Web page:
We dared to dream. In the US, Coheed And Cambria (12/13) have been on tour playing their staggeringly amazing Good Apollo... album in full, turning fans of the prog/alt rock champs in other parts of the globe the same colour as an unripe banana. Well, dream no more people: Download was blessed with the same treatment, and it was as incredible as we had hoped. Welcome Home sounded as apocalyptic as ever, whilst the sing-a-longs that greeted Ten Speed..., Apollo 1... and The Suffering made the hair stand on end. What an album, what a performance. Pop punk tykes The Story So Far (11/13) have, both on record and in the live environment, consistently proven why they have that genre sewn up at the moment. Irresistibly catchy, with bounce and swagger, whilst also occasionally embodying a hardcore ethos on stage, TSSF proved to any naysayers in attendance how worthy they were of being so high up the pill. Quicksand sent the tent into a particular frenzy with repeated crowd surfers giving the security a bit of a shift. Parker Cannon's statement that TSSF enjoy playing the songs to their fans more than the actual life of being in a band matches the relaxed way his band mates approach live performances. A great band in a scene virtually bereft of them.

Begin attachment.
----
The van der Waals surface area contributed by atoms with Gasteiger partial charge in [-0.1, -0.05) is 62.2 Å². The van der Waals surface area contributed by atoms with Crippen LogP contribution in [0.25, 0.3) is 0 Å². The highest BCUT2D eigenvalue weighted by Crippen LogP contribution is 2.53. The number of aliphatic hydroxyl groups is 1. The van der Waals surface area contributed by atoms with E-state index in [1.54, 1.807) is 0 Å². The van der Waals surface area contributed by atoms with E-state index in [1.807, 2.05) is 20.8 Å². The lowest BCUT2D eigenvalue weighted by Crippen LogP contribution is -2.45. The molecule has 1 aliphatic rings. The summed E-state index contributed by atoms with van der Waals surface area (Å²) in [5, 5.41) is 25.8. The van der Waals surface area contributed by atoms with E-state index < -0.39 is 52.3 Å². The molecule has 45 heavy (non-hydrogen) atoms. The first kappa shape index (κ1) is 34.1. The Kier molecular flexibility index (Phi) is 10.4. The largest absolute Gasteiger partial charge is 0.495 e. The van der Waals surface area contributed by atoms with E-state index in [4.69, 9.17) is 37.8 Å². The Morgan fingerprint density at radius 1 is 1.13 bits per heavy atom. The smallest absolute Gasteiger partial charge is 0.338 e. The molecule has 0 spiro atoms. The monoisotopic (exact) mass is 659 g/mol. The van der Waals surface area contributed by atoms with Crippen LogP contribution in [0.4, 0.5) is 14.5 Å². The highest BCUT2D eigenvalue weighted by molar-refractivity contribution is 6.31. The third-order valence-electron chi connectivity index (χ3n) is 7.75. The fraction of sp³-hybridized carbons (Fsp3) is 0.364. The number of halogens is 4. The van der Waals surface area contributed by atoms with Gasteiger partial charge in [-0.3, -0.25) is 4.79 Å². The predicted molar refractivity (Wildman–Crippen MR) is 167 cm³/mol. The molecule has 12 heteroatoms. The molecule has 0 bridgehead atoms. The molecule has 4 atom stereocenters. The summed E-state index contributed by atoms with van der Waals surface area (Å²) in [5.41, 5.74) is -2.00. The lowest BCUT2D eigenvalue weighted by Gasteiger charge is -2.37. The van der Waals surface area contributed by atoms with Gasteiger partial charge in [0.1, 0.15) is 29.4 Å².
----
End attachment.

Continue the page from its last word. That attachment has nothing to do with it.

Over on the Main Stage the Saturday night was offering up a great double whammy at the top of the bill. First off in the sub-headlining slot A Day To Remember (11/13) truly cemented their bid for becoming a future headliner at Download (even if that does mean in a co-headline arrangement). The crowd for them was huge with people engaged and singing along all the way across and right to the back. Opening with All I Want the band had the whole place in the palm of their hands right from the off with the crowd response almost deafening. From here the band pulled out tracks from across their back catalogue with the newer cuts fitting in perfectly. As The Downfall of Us All came to a close there was a real sense of triumph.